Understanding the Process of Deflection Using a Tin Foil
Consider a tin foil that you’d cover a roast with. When you first use that tin foil, it is supple and conforms to the container you are trying to wrap. However, as you unwrap the foil to slice off a piece of the meat and then try to re-wrap the container, the foil is a little less supple than before. The portion of the foil that hardens is the portion of the tin foil that is being used or “deflected” the most. Eventually after repeated use, the tin foil will actually become harder and harder until it rips or breaks.
Steel is very similar to tin foil, especially if it is designed in such a way that the deflection taking place is in a highly stressed portion of the clip. As the clip is deflected more and more, the steel becomes harder and harder until it breaks. Clips are most stressed in areas close to the bend. It is therefore preferable that the portion of the spring or clip that is deflecting is not near any bend that was introduced during the forming of the clip. If this cannot be accomplished, it is preferable that the bend be radiused rather than remain a sharp bend. The sharper the bend, the more significant the stress. Hence, if a bend is quite sharp, rather than round, the spring becomes more susceptible to fail.
There is really only one way to mitigate the higher stresses near a bend and that is to form the spring or clip while the steel is soft or “annealed” and then harden and temper the steel after the forming is complete.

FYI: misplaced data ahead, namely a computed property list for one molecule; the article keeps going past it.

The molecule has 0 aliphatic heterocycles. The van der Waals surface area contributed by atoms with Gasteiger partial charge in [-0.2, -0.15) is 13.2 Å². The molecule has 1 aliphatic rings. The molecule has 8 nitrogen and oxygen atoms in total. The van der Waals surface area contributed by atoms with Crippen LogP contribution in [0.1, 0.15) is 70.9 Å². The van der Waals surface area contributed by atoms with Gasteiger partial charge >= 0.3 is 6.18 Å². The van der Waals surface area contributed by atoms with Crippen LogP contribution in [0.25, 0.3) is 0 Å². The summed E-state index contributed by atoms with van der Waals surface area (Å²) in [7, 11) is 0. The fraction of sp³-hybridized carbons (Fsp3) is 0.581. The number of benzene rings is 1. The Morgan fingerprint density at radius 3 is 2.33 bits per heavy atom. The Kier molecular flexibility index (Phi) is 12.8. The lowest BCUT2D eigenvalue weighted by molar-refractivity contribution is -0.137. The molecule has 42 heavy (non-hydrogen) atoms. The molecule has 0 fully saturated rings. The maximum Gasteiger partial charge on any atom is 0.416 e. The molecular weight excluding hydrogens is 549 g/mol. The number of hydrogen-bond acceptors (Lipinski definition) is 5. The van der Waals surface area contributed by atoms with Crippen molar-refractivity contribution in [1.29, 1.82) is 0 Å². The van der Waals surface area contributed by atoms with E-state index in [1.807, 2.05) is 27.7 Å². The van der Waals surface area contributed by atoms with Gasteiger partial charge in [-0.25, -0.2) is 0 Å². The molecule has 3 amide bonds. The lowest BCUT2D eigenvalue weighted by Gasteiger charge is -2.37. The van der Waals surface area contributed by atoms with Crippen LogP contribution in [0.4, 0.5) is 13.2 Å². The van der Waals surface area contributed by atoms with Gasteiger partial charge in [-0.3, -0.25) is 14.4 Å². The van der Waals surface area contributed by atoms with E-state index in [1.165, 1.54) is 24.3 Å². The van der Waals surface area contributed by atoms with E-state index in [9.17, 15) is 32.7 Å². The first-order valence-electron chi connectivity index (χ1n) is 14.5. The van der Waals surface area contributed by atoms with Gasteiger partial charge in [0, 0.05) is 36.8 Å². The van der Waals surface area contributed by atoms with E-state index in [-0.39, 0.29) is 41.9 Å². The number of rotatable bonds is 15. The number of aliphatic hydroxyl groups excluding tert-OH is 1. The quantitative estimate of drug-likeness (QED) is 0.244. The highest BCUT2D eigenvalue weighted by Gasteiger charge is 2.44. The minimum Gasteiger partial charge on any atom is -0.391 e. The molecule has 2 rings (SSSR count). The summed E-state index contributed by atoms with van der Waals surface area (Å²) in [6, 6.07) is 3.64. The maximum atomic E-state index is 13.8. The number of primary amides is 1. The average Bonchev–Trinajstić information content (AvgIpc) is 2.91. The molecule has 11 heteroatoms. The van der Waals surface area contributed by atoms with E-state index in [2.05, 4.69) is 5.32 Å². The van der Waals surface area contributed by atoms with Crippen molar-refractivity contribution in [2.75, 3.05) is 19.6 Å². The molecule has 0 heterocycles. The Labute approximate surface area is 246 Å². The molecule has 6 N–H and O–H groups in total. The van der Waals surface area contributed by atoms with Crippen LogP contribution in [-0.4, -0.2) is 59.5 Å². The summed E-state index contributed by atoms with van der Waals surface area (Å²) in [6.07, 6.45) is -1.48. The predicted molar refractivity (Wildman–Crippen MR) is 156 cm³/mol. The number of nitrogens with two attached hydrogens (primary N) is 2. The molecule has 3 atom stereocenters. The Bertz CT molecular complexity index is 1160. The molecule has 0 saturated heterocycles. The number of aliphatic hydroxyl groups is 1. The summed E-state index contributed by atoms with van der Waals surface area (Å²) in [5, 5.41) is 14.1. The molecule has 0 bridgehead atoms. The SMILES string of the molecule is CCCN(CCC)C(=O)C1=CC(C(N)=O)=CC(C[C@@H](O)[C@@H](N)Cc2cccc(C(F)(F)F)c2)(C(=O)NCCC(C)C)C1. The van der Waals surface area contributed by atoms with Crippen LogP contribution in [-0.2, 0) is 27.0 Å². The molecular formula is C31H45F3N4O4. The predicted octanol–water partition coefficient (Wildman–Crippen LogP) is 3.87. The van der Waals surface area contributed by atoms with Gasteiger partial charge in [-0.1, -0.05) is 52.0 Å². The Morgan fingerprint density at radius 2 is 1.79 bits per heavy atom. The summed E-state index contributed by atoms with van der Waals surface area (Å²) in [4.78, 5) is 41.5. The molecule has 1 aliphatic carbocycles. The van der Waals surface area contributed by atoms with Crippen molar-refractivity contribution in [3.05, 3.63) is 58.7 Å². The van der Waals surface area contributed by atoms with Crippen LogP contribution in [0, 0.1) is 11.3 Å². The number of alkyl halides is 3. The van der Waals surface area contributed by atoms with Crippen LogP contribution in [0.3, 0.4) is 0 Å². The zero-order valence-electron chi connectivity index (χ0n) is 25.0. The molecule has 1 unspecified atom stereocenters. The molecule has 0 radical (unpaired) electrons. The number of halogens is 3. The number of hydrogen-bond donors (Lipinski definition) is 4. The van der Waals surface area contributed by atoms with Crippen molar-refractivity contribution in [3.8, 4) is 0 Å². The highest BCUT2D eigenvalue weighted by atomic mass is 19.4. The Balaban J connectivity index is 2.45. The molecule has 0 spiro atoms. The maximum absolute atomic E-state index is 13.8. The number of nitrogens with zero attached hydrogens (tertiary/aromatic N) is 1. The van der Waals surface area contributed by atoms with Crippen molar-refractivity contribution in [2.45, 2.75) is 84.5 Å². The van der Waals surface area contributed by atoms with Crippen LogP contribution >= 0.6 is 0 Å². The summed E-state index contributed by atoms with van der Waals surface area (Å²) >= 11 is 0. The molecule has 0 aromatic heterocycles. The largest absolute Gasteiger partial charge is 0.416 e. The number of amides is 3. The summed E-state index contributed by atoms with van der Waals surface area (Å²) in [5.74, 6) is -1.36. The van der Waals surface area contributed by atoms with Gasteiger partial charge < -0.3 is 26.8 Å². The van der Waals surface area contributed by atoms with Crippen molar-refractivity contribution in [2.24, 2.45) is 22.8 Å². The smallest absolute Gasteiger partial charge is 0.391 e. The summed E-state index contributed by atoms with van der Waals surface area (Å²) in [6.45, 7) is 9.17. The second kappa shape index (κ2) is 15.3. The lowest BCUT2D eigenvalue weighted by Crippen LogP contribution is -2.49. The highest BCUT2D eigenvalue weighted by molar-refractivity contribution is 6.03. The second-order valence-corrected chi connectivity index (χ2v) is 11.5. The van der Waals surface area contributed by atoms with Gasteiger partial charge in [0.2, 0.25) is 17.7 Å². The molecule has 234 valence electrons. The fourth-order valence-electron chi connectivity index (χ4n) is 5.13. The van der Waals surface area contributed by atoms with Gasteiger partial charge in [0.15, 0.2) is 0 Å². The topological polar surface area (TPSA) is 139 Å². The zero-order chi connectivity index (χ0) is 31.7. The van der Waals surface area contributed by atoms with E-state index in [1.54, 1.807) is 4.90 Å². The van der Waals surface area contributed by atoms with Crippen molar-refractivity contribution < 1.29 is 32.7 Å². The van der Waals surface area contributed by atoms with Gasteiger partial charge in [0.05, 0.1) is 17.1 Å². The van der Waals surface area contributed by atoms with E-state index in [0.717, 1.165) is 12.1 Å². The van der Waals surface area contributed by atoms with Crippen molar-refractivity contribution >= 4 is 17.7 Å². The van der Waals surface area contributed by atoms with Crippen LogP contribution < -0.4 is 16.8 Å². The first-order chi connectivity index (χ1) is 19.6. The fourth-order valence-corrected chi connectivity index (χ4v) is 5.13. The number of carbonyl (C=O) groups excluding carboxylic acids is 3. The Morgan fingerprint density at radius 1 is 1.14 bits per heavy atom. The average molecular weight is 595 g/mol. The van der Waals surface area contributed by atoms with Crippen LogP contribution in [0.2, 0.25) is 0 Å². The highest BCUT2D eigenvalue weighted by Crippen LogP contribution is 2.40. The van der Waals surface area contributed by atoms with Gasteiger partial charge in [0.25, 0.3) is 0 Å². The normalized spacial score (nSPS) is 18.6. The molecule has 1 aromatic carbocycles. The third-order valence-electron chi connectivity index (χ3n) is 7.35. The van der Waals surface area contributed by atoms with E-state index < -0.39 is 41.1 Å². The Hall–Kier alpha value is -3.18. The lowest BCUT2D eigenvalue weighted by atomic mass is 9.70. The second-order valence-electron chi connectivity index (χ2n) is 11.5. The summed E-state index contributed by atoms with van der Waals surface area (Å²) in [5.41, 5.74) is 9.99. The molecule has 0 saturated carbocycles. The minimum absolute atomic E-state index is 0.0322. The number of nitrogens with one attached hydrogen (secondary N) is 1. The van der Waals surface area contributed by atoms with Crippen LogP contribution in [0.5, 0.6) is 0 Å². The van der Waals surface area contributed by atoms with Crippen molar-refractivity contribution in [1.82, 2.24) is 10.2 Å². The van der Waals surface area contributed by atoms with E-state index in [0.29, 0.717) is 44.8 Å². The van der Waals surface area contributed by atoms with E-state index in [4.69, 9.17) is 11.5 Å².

Work Hardening of Steel
Spring temper is a steel temper characterized by an increased upper limit of elasticity that is obtained by hardening and tempering in the usual manner, and then reheating until the steel turns blue. However, the process of hardening oil tempered wire or flat stock to become spring temper takes several steps.
First, the material is heated up to over 1,000 degrees Fahrenheit, and then it is usually dropped in oil to cool be cooled. At this point the material is so hard that it is frequently referred to as “glass hard”. The reason that term is used is because the material is so hard that if you were to drop it on a hard surface it would react much like glass and shatter into a thousand pieces. In order to prevent that from happening, the material is usually heated a second time in a “tempering oven” which is kept at about 700 degrees Fahrenheit.
This gives the material “memory” and afterwards it can be formed into a spring or a spring clip. Once formed, we can deflect the spring or the clip in a desired way and the memory will bring the spring or clip back to its original state. This is why springs are often referred to as stored energy. Unfortunately, this process is not permanent. When we deflect the spring or clip it puts stress on the wire. If the stress is greater than the material can take, the material may actually deform and not come back all the way. In addition to that, cycling the spring or clip repeatedly—depending on how high the stress is—will result in the phenomenon of work hardening of steel. This means that the more we use a clip, or any other steel device, the harder the steel becomes until it ultimately breaks.
At Hardware Products, our aim is to make your spring ordering process as easy as possible. Contact one of our spring geeks today to help you find answers to your spring-related questions. To read more about similar spring terminology, check out our comprehensive guide to spring terminology here.